he was pursuing the dream of recreating Goryeo celadon, Cho came across
a researcher from
a porcelain company based in Gwangju. He shared his knowledge of high-quality earth and stones with
the company, and he was invited to participate as a visiting researcher in the laboratory. Here he was
able to put forth his ideas of experimentation with all imaginable combinations of different components.
He became more familiar with the different properties of minerals used in ceramics through his
thorough studies and repeated tests. The knowledge he gained from this experience became the
basis for Cho’s later work in recreating Goryeo celadon.
In 1963, he discovered a small portion of celadon glaze at a kiln site of from the Goryeo Dynasty.
A thorough study of earth and broken celadon pieces from a number of kilns resulted in the finding
of a unique mineral not found anywhere else. It was revealed that the mysterious substance that
gave Goryeo celadon its heavenly color was not a mystery after all; the key to the quest was a cockle
shell commonly seen at the seaside. Cho found a mixture of clay and crushed cockleshell in the corner
of one kiln site.
Cho put his new finding into practice by making the glaze with powdered shell. He fired one ceramic piece
after another, varying the kiln temperature and thickness of the glaze. One morning, Cho held up one of his
finished works from the kiln against the morning sunlight when he saw a piece of heaven, the color
that he was looking for throughout his life as a potter. He held it up high and ran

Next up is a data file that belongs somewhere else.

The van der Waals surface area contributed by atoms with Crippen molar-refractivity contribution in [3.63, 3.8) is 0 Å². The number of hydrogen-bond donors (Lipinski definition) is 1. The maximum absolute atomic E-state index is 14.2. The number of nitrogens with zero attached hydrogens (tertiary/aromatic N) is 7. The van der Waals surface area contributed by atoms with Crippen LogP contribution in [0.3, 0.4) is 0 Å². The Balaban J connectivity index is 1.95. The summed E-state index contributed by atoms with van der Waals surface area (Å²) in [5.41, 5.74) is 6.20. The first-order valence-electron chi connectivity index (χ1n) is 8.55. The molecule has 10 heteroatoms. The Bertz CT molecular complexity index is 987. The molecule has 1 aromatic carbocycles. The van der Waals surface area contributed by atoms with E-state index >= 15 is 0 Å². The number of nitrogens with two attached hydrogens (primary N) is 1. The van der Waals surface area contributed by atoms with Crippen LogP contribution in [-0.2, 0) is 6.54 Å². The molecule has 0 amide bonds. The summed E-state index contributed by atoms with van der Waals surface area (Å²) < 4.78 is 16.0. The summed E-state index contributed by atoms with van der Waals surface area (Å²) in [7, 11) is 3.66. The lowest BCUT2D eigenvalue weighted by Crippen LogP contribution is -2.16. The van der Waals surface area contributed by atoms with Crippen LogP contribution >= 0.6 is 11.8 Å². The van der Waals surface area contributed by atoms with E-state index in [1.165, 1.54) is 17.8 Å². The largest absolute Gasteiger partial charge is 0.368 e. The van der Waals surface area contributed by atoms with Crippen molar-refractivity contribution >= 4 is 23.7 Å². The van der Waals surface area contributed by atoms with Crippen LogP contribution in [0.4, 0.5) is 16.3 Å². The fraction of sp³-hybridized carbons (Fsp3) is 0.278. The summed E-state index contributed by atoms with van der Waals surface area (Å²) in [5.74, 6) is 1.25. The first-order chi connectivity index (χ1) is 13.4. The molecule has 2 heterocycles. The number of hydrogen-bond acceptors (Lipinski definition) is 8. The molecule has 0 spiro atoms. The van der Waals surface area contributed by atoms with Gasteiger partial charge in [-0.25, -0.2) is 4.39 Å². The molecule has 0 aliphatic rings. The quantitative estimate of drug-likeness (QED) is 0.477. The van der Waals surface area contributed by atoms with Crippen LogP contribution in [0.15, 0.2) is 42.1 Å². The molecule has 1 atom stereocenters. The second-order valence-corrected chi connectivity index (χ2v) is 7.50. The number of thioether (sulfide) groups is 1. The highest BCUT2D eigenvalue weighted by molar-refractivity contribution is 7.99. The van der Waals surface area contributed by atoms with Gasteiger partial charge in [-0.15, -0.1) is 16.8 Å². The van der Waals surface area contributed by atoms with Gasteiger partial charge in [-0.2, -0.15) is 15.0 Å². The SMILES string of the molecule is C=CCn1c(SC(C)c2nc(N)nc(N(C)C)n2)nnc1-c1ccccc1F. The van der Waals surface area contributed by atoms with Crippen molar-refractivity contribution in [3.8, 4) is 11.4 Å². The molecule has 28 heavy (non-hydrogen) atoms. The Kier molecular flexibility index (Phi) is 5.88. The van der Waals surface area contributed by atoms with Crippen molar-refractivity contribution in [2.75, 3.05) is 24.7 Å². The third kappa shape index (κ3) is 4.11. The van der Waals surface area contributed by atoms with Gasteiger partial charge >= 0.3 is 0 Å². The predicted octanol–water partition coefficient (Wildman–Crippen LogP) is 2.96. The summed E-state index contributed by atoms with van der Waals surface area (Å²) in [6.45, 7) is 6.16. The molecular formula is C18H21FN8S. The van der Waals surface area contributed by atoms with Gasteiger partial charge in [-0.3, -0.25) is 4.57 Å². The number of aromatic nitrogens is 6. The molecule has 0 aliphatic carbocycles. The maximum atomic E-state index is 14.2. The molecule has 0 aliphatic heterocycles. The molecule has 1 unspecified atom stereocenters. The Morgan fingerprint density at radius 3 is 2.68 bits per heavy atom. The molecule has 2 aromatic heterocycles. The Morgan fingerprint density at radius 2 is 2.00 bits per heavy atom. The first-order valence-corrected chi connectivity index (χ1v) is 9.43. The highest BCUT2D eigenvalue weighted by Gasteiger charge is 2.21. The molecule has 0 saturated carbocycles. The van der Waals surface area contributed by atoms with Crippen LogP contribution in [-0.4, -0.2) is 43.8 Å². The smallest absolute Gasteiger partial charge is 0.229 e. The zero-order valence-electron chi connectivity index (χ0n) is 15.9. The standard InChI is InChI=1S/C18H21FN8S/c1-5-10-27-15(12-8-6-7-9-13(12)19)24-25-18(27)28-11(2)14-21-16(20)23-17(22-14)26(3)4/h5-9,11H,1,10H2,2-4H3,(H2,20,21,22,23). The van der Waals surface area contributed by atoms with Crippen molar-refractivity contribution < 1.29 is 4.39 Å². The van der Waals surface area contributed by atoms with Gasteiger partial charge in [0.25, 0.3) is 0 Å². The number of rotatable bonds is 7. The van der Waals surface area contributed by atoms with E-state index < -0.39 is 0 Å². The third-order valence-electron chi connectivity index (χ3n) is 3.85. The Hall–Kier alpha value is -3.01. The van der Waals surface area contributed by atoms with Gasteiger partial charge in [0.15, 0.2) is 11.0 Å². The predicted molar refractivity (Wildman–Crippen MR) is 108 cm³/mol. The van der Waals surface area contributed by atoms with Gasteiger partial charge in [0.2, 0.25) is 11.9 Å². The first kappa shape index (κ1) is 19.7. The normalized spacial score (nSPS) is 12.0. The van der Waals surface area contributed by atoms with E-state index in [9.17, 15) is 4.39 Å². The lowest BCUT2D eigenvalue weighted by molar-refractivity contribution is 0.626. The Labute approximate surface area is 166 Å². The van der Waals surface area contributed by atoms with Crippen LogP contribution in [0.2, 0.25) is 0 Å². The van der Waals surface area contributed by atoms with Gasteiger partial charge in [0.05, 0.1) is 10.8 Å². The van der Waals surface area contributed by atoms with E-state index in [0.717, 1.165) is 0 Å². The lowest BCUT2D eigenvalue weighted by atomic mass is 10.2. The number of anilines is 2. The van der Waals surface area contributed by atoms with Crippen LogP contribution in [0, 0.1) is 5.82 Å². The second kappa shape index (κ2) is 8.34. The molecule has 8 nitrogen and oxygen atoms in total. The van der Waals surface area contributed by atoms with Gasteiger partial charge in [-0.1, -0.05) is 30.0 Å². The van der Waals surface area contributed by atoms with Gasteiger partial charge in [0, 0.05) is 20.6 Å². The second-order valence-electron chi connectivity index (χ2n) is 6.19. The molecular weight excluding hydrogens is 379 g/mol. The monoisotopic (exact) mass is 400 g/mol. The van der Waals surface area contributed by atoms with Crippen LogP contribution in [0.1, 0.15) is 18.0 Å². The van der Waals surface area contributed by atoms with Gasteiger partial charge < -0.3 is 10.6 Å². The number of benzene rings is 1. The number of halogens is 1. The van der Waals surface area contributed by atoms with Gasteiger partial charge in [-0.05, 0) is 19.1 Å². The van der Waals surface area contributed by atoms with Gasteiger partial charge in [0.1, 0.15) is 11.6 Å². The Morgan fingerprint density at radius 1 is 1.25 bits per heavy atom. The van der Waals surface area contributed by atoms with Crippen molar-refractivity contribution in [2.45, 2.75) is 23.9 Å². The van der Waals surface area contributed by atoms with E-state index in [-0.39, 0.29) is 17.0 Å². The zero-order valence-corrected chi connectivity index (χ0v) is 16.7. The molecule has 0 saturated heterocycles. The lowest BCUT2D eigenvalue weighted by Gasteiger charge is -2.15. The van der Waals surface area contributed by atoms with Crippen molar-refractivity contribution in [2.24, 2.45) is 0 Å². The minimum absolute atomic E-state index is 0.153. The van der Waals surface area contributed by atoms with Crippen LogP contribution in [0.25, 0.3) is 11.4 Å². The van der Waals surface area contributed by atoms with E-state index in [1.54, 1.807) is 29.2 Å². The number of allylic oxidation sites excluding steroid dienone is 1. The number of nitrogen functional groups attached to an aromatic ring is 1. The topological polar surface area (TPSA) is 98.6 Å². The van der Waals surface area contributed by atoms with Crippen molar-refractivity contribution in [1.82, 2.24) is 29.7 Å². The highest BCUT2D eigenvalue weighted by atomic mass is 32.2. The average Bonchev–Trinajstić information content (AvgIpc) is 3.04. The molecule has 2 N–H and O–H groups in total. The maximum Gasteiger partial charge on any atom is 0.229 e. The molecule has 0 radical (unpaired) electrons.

out shouting elatedly, “It’s a celadon, true celadon!” as the joyous emotion filled
In 1966, Cho’s regeneration of Goryeo celadon and its superb color was
approved and praised by a renowned art historian from the National Museum
of Korea, Choe Sun-woo, who encouraged Cho to continue with his pursuit of
perfection. These words of support and encouragement became the driving
force for Cho’s continued effort to realize his dream.
After his celadon glaze was celebrated by the public, he built his own kiln
and named it “Mudeungyo,” or, “The Kiln of Mudeung Mountain.”
Cho continued his pursuit of recreating Goryeo celadon while he became a
renowned potter in international circles by participating in the Osaka International
Exhibition and Dallas World Expo. His celadon works have been sold in Europe, Japan, and the U.S. since 1973.
Cho was not satisfied by mere momentary fame, however, and continued to strive to realize the form of perfection in
Goryeo celadon. The discovery of a 12th-century celadon kiln site in 1973 by a research team from the National
Museum of Korea gave Cho the real answer. The broken celadon ceramic pieces from the Gangjin site were evidence
that this was where the best of Goryeo celadon was once made. In 1977, Cho lead the Celadon Recreation Committee to
build a new kiln in Gangjin based on the knowledge and experience gained from the excavation of hundreds of kiln sites.
On December 27, 1977, the fire of the Goryeo Celadon kiln in Gangjin was lit once again after 600 years of
abandonment. The nation’s eyes were turned to this small town, and the people’s hearts beat as one in excitement
with those of the potters. The door of the kiln surrounded by hundreds of eager spectators was opened on
February 3, 1978, and the celadon pieces revealed themselves in divine light one after another. The color of the
sky, the mysterious heavenly color from the legend, was recreated on earth. One would have been good enough,
but 32 out of the 200 works fired inside the kiln came out as perfect resurrections of Goryeo celadon.
Potters of today came in contact with their ancestors from almost a millennium ago through the successful rebirth
of Goryeo celadon. The history of celadon ware in Korea was restored by Cho Ki-jung, who devoted his life to
finding the secret behind the color of peace and serenity for the human soul. Cho Ki-jung not only successfully
recreated the world’s most beautiful ceramic ware but also opened a new page in the history of ceramics by
continuing the spirit of true craftsmanship that was lost for nearly one thousand years.
View the master's works